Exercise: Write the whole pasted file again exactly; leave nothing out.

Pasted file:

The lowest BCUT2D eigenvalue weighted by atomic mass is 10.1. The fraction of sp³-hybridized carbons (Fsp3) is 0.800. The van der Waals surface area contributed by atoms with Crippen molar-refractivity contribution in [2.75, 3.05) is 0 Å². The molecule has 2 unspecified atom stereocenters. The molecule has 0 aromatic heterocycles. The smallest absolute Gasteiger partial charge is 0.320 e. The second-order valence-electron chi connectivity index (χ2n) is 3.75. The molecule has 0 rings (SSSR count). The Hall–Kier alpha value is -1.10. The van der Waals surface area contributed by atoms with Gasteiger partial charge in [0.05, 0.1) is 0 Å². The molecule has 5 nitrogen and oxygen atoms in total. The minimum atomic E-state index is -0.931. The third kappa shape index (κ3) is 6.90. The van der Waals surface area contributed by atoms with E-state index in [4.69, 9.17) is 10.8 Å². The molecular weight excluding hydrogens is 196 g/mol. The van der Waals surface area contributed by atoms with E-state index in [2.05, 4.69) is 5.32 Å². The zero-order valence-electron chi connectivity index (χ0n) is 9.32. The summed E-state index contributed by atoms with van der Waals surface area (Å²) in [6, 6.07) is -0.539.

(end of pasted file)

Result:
The lowest BCUT2D eigenvalue weighted by atomic mass is 10.1. The fraction of sp³-hybridized carbons (Fsp3) is 0.800. The van der Waals surface area contributed by atoms with Crippen molar-refractivity contribution in [2.75, 3.05) is 0 Å². The molecule has 2 unspecified atom stereocenters. The molecule has 0 aromatic heterocycles. The smallest absolute Gasteiger partial charge is 0.320 e. The second-order valence-electron chi connectivity index (χ2n) is 3.75. The molecule has 0 rings (SSSR count). The Hall–Kier alpha value is -1.10. The van der Waals surface area contributed by atoms with Gasteiger partial charge in [0.05, 0.1) is 0 Å². The molecule has 5 nitrogen and oxygen atoms in total. The minimum atomic E-state index is -0.931. The third kappa shape index (κ3) is 6.90. The van der Waals surface area contributed by atoms with E-state index in [4.69, 9.17) is 10.8 Å². The molecular weight excluding hydrogens is 196 g/mol. The van der Waals surface area contributed by atoms with E-state index in [2.05, 4.69) is 5.32 Å². The zero-order valence-electron chi connectivity index (χ0n) is 9.32. The summed E-state index contributed by atoms with van der Waals surface area (Å²) in [6, 6.07) is -0.539.